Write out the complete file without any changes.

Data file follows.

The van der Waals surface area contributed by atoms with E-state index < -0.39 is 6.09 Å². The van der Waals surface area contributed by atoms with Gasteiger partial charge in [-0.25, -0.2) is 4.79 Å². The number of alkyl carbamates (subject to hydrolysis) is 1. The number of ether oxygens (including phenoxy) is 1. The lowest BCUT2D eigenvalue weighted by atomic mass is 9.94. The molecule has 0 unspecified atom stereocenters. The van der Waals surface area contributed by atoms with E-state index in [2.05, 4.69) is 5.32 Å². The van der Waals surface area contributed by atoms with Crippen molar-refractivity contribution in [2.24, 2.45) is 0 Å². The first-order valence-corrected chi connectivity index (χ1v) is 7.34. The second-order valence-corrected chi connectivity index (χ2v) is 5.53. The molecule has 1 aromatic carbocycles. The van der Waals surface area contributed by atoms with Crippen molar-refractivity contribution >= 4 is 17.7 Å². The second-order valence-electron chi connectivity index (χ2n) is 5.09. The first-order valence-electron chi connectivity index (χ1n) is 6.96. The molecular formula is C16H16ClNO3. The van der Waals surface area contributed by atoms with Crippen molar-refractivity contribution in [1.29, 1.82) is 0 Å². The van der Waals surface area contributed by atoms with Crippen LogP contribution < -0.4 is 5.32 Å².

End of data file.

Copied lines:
The van der Waals surface area contributed by atoms with E-state index < -0.39 is 6.09 Å². The van der Waals surface area contributed by atoms with Gasteiger partial charge in [-0.25, -0.2) is 4.79 Å². The number of alkyl carbamates (subject to hydrolysis) is 1. The number of ether oxygens (including phenoxy) is 1. The lowest BCUT2D eigenvalue weighted by atomic mass is 9.94. The molecule has 0 unspecified atom stereocenters. The van der Waals surface area contributed by atoms with E-state index in [2.05, 4.69) is 5.32 Å². The van der Waals surface area contributed by atoms with Crippen molar-refractivity contribution in [2.24, 2.45) is 0 Å². The first-order valence-corrected chi connectivity index (χ1v) is 7.34. The second-order valence-corrected chi connectivity index (χ2v) is 5.53. The molecule has 1 aromatic carbocycles. The van der Waals surface area contributed by atoms with Crippen molar-refractivity contribution >= 4 is 17.7 Å². The second-order valence-electron chi connectivity index (χ2n) is 5.09. The first-order valence-electron chi connectivity index (χ1n) is 6.96. The molecular formula is C16H16ClNO3. The van der Waals surface area contributed by atoms with Crippen molar-refractivity contribution in [1.29, 1.82) is 0 Å². The van der Waals surface area contributed by atoms with Crippen LogP contribution < -0.4 is 5.32 Å².